Original URL: https://www.theregister.co.uk/2009/10/26/experts_clinic_results_desktop_costs/

Saving money on desktop costs

Building on common ground

By Team Register

Posted in Business, 26th October 2009 12:22 GMT

You the expert You may recall, we set you a challenge to join our expert panel and answer questions from our readers on how to deal with your desktop, and mobile desktop, environment.

This week we've got the second installment from our resident reader experts, Adam Salisbury and Trevor Pott. They're joined again by Jon Collins from Freeform Dynamics and Steve Cutler from Intel.

The question this week is:

I need to save money from my desktop costs (both capital and operational). What should I do as a priority?

Take it away, team.

Name: Trevor Pott
Job Title: Systems Administrator

If there is a single concept that will reduce the TCO of desktops it is homogenization. Systems with homologous components can be treated not as individual units, but rather as part of a class. Keeping the number of classes deployed to a minimum provides real operational benefits. In my experience, classing systems based upon identical motherboards has made imaging and post-warranty hardware support simpler.

Homogenization of the desktop environment allows for a single prototype per class. This simplifies fit-for -purpose testing and the creation of deployment images. Start from a common 'base' image and make necessary differentiations from there. Buying a group of identical desktops means you can work your suppliers for a discount and it also creates a simple business case for retaining 'cold spare' systems. Once off warranty, a small number of spare components can keep a fleet of deployed systems in service far longer than most people would expect. This is an especially important consideration for SMEs, where every dollar must be stretched to breaking.

This leads us into the operational savings that homogenization brings. Interchangeability is the biggest advantage. If something similar to roaming profiles and server-based home folders are in use - to ensure that no actual important data is ever stored on a desktop - then when desktops are identical and properly managed they should become interchangeable.

When a desktop decides it's time for a lie down, pop a spare system into service and RMA the dead one. This enables the user of that system to continue being productive, as well as offering the opportunity to repair the cranky hardware with minimal time constraints. Upon its return, the repaired system returns to the class pool as a spare. Spare systems also double up for testing. You can remake your images on a spare box periodically, and they come in handy for patch testing.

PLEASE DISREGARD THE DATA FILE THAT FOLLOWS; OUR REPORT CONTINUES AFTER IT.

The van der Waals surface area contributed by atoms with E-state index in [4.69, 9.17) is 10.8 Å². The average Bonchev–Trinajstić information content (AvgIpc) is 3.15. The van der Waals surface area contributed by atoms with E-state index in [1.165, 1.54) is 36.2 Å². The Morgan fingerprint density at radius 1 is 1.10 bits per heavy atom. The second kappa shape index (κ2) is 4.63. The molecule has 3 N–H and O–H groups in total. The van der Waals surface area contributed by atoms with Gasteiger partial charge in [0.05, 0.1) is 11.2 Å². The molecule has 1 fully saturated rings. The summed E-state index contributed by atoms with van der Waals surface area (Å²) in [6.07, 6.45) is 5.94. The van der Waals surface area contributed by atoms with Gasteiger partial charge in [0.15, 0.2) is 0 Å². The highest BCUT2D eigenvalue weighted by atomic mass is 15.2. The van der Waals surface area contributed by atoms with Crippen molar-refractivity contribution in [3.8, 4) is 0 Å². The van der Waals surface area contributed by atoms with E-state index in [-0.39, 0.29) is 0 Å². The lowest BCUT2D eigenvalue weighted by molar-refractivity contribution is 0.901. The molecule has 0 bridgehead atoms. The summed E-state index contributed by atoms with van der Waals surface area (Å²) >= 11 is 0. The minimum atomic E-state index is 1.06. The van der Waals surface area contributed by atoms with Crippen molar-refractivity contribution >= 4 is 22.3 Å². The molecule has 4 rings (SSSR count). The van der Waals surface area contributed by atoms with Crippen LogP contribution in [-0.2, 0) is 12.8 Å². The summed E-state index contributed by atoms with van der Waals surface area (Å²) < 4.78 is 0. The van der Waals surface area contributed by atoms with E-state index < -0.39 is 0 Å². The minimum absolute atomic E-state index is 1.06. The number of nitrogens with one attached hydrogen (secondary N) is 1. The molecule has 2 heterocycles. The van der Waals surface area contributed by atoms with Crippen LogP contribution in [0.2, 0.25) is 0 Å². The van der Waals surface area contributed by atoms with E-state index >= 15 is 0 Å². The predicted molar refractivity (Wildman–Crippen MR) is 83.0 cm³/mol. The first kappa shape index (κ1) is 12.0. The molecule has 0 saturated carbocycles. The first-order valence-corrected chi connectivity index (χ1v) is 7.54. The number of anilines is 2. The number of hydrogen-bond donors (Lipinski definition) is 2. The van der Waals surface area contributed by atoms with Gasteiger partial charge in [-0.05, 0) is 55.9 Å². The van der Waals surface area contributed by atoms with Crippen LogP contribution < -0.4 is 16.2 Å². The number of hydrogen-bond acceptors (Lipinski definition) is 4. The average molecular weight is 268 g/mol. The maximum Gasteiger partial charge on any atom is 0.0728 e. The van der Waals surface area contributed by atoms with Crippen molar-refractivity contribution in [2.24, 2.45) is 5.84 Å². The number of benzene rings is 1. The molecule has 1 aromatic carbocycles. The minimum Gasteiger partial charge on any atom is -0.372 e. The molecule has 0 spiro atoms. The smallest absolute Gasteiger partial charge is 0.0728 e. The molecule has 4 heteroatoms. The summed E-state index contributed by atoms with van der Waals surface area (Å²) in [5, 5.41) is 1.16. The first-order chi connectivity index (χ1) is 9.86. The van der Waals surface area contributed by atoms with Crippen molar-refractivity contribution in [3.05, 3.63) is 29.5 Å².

As a parting thought, consider the total lifespan of desktops. It is a common view that a front-line class of desktops deployed to high demand users should be retired when the warranty expires. When a class is removed from service, refurbish it and increase the percentage kept aside as spares. You can often return the entire class to service in a less demanding role, extending the operational life with little risk. (The larger the company, the less viable this becomes.) When looking at system lifespan as a whole, homogenization of desktop infrastructure can reduce the time and cost to deploy new systems, as well as greatly ease the burden of supporting them in the field.

Turn it on

Name: Steve Cutler
Job Title: Technical Marketing Manager, End User Solutions, Intel® Corporation

Find out if you have any vPro™ systems in your estate. You can do this by foot - walk around and look for vPro™ stickers on your clients. You can do this more automated by checking out the AMTSCAN tool from the vPro™ Expert centre web site.

The capabilities of AMT range from simple features like asset inventory and power control through to more powerful features like Serial over Lan (SOL) and IDE Redirection (IDER). Let me give some examples of how you can use these features to improve your client manageability capability and reduce your manageability costs. If your current policy is to leave desktop systems on over night to allow patching without impacting user productivity - then you are burning a lot of power for no good reason.

With vPro™ systems with AMT you can change your policy to have systems powered off over night and then set your management console to wake systems only when necessary for patching and then turn them of again. Power savings in this case can be very significant. If you are seeing a lot of deskside visits to resolve system problems - then maybe SOL and IDER will help you.

Using SOL you can redirect boot screen and BIOS screens to the management console and change boot settings or other BIOS settings remotely. Using IDER you can have a system boot from a remote local disk image which could be a dedicated remediation image with a full suite of debug tools - or simply to a standard OS image. Even in cases where there is a hardware failure, SOL and IDER will probably allow you to diagnose the problem so only a single visit is required to replace the failed hardware. All these features can be configured to operate in a fully secure manner using TLS encryption, so you can be sure these features can only be accessed by correctly authenticated and authorised support staff.

If you have very few or no vPro™ systems in your estate - are you using an existing management console? If not, it is well worth investigating what these can do for you. There are multiple vendors (Microsoft, Symantec, LanDesk, HP, etc) and they tend to provide a similar core set of features. If you do have management software in place - are you using it as effectively as possible? Are there features in your management software that could have direct cost saving impact if you enable them or start using them?

Look at the commonest causes of desktop issues that your help desk is dealing with. There may be things you can do with your existing software that will improve the efficiency of dealing with some of those issues. Some specific areas to look at: What are the power management capabilities you have between what the OS can do and what your management software can do.